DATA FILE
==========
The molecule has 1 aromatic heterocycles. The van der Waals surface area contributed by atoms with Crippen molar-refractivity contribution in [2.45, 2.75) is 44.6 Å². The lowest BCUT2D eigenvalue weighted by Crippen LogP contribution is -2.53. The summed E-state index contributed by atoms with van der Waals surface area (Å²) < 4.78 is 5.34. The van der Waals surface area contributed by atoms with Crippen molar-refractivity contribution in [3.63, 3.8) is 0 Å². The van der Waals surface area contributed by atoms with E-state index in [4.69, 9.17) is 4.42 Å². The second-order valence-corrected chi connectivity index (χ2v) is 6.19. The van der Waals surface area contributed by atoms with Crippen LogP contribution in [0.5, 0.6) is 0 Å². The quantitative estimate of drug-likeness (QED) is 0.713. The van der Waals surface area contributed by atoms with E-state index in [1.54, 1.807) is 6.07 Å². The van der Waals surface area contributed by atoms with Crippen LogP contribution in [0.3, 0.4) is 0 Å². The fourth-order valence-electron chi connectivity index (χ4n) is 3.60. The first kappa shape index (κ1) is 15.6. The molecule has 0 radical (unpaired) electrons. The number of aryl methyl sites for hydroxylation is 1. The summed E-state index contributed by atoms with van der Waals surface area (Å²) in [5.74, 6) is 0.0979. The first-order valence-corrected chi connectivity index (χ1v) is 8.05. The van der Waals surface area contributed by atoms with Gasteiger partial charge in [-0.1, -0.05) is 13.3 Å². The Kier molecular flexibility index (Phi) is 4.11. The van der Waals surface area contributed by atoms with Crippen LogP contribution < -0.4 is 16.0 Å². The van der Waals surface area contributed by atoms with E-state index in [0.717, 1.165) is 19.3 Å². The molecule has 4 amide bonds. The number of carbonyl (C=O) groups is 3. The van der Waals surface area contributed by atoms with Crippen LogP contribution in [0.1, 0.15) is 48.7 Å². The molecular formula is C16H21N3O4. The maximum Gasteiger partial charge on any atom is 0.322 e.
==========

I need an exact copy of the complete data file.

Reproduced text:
The molecule has 1 aromatic heterocycles. The van der Waals surface area contributed by atoms with Crippen molar-refractivity contribution in [2.45, 2.75) is 44.6 Å². The lowest BCUT2D eigenvalue weighted by Crippen LogP contribution is -2.53. The summed E-state index contributed by atoms with van der Waals surface area (Å²) < 4.78 is 5.34. The van der Waals surface area contributed by atoms with Crippen molar-refractivity contribution in [3.63, 3.8) is 0 Å². The van der Waals surface area contributed by atoms with E-state index in [4.69, 9.17) is 4.42 Å². The second-order valence-corrected chi connectivity index (χ2v) is 6.19. The van der Waals surface area contributed by atoms with Crippen LogP contribution in [0.5, 0.6) is 0 Å². The quantitative estimate of drug-likeness (QED) is 0.713. The van der Waals surface area contributed by atoms with E-state index in [1.54, 1.807) is 6.07 Å². The van der Waals surface area contributed by atoms with Crippen LogP contribution in [0.3, 0.4) is 0 Å². The fourth-order valence-electron chi connectivity index (χ4n) is 3.60. The first kappa shape index (κ1) is 15.6. The molecule has 0 radical (unpaired) electrons. The number of aryl methyl sites for hydroxylation is 1. The summed E-state index contributed by atoms with van der Waals surface area (Å²) in [5.74, 6) is 0.0979. The first-order valence-corrected chi connectivity index (χ1v) is 8.05. The van der Waals surface area contributed by atoms with Gasteiger partial charge in [-0.1, -0.05) is 13.3 Å². The Kier molecular flexibility index (Phi) is 4.11. The van der Waals surface area contributed by atoms with Crippen LogP contribution < -0.4 is 16.0 Å². The van der Waals surface area contributed by atoms with E-state index in [0.717, 1.165) is 19.3 Å². The molecule has 4 amide bonds. The number of carbonyl (C=O) groups is 3. The van der Waals surface area contributed by atoms with Crippen LogP contribution in [0.1, 0.15) is 48.7 Å². The molecular formula is C16H21N3O4. The maximum Gasteiger partial charge on any atom is 0.322 e.